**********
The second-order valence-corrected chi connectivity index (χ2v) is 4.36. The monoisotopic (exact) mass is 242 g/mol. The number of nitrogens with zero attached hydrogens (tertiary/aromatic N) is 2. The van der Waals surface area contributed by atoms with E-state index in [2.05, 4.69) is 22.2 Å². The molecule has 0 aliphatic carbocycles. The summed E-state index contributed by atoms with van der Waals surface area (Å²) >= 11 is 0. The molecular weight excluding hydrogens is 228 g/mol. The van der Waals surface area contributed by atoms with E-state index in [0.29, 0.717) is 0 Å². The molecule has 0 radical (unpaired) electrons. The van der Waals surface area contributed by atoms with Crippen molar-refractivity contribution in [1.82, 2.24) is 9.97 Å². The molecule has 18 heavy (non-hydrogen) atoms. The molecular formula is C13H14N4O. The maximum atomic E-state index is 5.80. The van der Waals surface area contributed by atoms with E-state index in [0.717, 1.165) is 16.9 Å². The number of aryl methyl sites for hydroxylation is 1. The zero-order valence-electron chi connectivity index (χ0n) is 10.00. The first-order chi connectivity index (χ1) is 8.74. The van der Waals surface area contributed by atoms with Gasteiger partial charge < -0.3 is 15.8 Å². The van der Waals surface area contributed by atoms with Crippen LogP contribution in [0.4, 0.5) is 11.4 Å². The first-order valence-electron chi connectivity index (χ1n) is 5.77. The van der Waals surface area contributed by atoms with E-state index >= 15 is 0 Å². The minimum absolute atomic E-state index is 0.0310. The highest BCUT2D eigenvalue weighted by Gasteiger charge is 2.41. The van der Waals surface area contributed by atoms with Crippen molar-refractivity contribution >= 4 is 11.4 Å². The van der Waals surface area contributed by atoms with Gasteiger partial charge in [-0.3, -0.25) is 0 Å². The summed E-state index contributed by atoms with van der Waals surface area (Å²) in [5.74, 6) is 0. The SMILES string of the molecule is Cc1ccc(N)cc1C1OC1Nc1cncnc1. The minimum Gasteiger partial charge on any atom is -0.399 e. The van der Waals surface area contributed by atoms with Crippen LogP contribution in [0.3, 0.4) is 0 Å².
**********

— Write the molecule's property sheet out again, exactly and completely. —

The second-order valence-corrected chi connectivity index (χ2v) is 4.36. The monoisotopic (exact) mass is 242 g/mol. The number of nitrogens with zero attached hydrogens (tertiary/aromatic N) is 2. The van der Waals surface area contributed by atoms with E-state index in [2.05, 4.69) is 22.2 Å². The molecule has 0 aliphatic carbocycles. The summed E-state index contributed by atoms with van der Waals surface area (Å²) >= 11 is 0. The molecular weight excluding hydrogens is 228 g/mol. The van der Waals surface area contributed by atoms with E-state index in [0.29, 0.717) is 0 Å². The molecule has 0 radical (unpaired) electrons. The van der Waals surface area contributed by atoms with Crippen molar-refractivity contribution in [1.82, 2.24) is 9.97 Å². The molecule has 18 heavy (non-hydrogen) atoms. The molecular formula is C13H14N4O. The maximum atomic E-state index is 5.80. The van der Waals surface area contributed by atoms with E-state index in [0.717, 1.165) is 16.9 Å². The number of aryl methyl sites for hydroxylation is 1. The zero-order valence-electron chi connectivity index (χ0n) is 10.00. The first-order chi connectivity index (χ1) is 8.74. The van der Waals surface area contributed by atoms with Gasteiger partial charge < -0.3 is 15.8 Å². The van der Waals surface area contributed by atoms with Crippen LogP contribution in [0.4, 0.5) is 11.4 Å². The first-order valence-electron chi connectivity index (χ1n) is 5.77. The van der Waals surface area contributed by atoms with E-state index >= 15 is 0 Å². The minimum absolute atomic E-state index is 0.0310. The highest BCUT2D eigenvalue weighted by Gasteiger charge is 2.41. The van der Waals surface area contributed by atoms with Crippen molar-refractivity contribution >= 4 is 11.4 Å². The van der Waals surface area contributed by atoms with Gasteiger partial charge in [-0.3, -0.25) is 0 Å². The summed E-state index contributed by atoms with van der Waals surface area (Å²) in [5.74, 6) is 0. The SMILES string of the molecule is Cc1ccc(N)cc1C1OC1Nc1cncnc1. The minimum Gasteiger partial charge on any atom is -0.399 e. The van der Waals surface area contributed by atoms with Crippen LogP contribution in [0.3, 0.4) is 0 Å².